Colossal forces in the Earth’s crust explain why the abundance and richness of corals varies dramatically across the vast expanse of the Indian and Pacific Oceans, a world-first study from the ARC Centre of Excellence for Coral Reef Studies (CoECRS) has found.
This new finding has major implications for corals under climate change: if rich coral communities arise from geological processes that take place over millions of years, they will be even harder to replace if lost due to global warming.
Scientists from CoECRS reveal for the first time that abrupt changes in the mix of coral species are associated with earthquakes, volcanoes, and jostling among the Earth’s giant tectonic plates. The study shows that slow geological processes generate the patterns of reef biodiversity that we see today, and explains why some coral species are more widespread than others.
'There are many theories to explain how coral reefs came to be,' says lead author, Dr Sally Keith of CoECRS and James Cook University. 'Traditionally scientists have tested these theories by looking at where species occur. We used a fresh approach that focused on where species stopped occurring and why.'
Image: George Roff - Caribbean coral
'Our results were striking', says Dr Keith. 'Unexpectedly, we found that coral species are not limited by sudden changes in the environment or large gaps in habitat – but rather by major geological events such as the clash of two giant tectonic plates.'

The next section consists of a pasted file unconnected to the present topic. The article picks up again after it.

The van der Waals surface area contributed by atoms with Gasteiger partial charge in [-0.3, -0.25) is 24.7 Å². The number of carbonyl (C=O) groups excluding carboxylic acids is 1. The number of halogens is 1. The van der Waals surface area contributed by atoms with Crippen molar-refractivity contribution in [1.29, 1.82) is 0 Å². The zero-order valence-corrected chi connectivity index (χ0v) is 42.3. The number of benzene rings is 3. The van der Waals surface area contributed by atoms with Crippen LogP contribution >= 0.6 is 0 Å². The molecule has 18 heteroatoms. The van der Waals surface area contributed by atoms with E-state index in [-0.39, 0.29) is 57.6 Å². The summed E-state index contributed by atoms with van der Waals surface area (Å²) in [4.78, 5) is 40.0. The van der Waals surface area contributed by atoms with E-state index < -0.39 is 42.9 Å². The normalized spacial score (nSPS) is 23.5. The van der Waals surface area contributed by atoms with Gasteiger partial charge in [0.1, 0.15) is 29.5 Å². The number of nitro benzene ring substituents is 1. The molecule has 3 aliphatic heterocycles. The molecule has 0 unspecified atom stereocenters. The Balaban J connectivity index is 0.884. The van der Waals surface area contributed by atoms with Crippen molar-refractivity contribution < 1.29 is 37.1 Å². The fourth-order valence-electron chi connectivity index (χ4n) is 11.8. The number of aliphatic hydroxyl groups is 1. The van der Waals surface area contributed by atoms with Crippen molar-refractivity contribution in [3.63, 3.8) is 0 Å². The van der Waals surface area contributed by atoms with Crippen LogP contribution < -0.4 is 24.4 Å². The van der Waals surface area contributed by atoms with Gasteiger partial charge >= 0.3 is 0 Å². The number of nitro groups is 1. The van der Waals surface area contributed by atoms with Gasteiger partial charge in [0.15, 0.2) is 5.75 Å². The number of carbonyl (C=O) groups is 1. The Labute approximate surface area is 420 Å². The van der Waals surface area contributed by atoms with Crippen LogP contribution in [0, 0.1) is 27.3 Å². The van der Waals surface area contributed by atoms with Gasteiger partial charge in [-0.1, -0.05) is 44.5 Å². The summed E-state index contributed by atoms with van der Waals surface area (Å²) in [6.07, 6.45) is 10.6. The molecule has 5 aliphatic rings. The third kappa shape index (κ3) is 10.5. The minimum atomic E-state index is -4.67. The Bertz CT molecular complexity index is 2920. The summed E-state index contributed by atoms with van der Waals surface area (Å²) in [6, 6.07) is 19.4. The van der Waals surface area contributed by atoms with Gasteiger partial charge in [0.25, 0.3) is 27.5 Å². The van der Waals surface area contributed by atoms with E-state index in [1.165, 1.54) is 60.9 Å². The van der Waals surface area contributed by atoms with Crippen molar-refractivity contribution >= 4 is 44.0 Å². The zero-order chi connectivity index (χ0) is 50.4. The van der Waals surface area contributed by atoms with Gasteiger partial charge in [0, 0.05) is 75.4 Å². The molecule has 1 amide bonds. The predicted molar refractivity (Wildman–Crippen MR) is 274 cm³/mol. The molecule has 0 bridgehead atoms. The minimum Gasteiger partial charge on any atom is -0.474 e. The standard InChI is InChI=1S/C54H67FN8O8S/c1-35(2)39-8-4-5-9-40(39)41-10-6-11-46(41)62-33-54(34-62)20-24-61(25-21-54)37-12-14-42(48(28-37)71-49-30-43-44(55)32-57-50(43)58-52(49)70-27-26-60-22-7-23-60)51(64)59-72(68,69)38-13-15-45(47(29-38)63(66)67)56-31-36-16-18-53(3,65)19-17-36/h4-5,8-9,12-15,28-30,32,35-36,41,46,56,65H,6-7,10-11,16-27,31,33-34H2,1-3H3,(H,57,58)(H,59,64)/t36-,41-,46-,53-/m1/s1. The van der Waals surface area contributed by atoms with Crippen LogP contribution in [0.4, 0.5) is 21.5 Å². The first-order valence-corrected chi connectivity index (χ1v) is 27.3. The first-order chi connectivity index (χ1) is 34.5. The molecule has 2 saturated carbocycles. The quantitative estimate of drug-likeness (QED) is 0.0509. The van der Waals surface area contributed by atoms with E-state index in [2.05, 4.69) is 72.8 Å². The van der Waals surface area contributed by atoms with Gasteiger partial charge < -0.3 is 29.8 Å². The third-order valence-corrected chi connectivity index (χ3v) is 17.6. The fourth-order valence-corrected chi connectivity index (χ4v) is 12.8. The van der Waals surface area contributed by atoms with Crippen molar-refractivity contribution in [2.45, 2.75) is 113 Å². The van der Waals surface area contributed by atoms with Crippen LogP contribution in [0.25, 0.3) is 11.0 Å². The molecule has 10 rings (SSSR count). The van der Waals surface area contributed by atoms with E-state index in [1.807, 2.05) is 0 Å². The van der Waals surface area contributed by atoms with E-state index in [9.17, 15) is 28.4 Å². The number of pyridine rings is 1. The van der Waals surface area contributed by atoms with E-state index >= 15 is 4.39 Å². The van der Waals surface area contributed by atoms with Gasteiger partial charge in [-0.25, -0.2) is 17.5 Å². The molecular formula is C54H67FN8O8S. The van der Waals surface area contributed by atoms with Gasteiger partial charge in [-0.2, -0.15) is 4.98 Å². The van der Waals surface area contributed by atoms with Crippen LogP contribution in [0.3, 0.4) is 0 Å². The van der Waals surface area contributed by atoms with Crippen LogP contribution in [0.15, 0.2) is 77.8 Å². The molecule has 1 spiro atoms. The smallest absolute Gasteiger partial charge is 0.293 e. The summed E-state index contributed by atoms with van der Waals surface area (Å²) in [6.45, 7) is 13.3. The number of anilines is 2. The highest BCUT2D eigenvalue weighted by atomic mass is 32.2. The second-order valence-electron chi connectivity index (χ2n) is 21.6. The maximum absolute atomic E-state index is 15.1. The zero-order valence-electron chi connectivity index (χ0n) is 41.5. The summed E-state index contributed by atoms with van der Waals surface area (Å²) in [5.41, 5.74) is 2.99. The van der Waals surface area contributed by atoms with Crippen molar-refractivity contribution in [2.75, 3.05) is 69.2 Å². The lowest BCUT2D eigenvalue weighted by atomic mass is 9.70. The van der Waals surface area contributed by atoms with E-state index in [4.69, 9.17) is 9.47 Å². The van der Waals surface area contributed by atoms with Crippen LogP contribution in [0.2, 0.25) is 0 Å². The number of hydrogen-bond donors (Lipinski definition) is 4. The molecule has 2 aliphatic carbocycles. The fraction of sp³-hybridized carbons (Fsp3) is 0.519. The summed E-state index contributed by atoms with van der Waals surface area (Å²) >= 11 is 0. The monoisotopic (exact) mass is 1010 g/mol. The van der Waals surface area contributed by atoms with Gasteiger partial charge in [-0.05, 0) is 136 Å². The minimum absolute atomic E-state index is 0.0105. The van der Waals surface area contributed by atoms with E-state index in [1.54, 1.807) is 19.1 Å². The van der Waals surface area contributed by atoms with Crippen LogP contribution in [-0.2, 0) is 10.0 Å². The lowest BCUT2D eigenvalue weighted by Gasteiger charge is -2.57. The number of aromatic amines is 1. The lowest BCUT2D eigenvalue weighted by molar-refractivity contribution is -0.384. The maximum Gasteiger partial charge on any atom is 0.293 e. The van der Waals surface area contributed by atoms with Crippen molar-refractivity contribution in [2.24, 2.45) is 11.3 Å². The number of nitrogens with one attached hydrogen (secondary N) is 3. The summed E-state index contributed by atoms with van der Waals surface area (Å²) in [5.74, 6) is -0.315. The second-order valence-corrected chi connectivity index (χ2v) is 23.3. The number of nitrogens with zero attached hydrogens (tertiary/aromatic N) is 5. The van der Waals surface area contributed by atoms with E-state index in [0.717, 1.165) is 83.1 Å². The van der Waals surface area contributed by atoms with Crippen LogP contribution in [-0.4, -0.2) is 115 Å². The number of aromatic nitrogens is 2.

The team concludes that the slow movement of the Earth’s crust over millions of years has gradually created the biodiversity pattern we see across the Oceans today.
'For example, Hawaii is a chain of volcanic islands that has formed as a tectonic plate moves over a ‘hotspot’ of molten rock. The rock repeatedly punches through the Earth’s crust as lava, producing volcanoes that jut out above the ocean surface, eventually forming a chain of volcanic islands,' explains Dr Keith.
'Over time, corals spread across the island chain using the islands as ‘stepping stones’, while at the same time they remaining isolated from the rest of the Pacific. As a result, a distinct set of Hawaiian coral reefs arises.'
The team discovered that species’ traits, such as their age or ability to tolerate deeper habitats, have influenced the success of corals in moving from one region to another – probably because older and more versatile species have a greater likelihood of survival when entering new environments.
The discovery has big implications for coral reefs in the face of climate change.
'Climate change is leading to the loss of corals throughout the tropics. This study has shown that the diversity of corals we see today is the result of geological processes that occur over millions, even tens of millions, of years,' says Professor Sean Connolly, a co-author of the study.
'If we lose these coral-rich environments the recovery of this biodiversity will take a very long-time, so our results highlight just how critical it is to conserve the coral reefs that exist today.'
The paper 'Faunal breaks and species composition of Indo-Pacific corals: the role of plate tectonics, environment, and habitat distribution' by Sally Keith, Andrew Baird, Terry Hughes, Josh Madin and Sean Connolly appears in the journal Proceedings of the Royal Society B.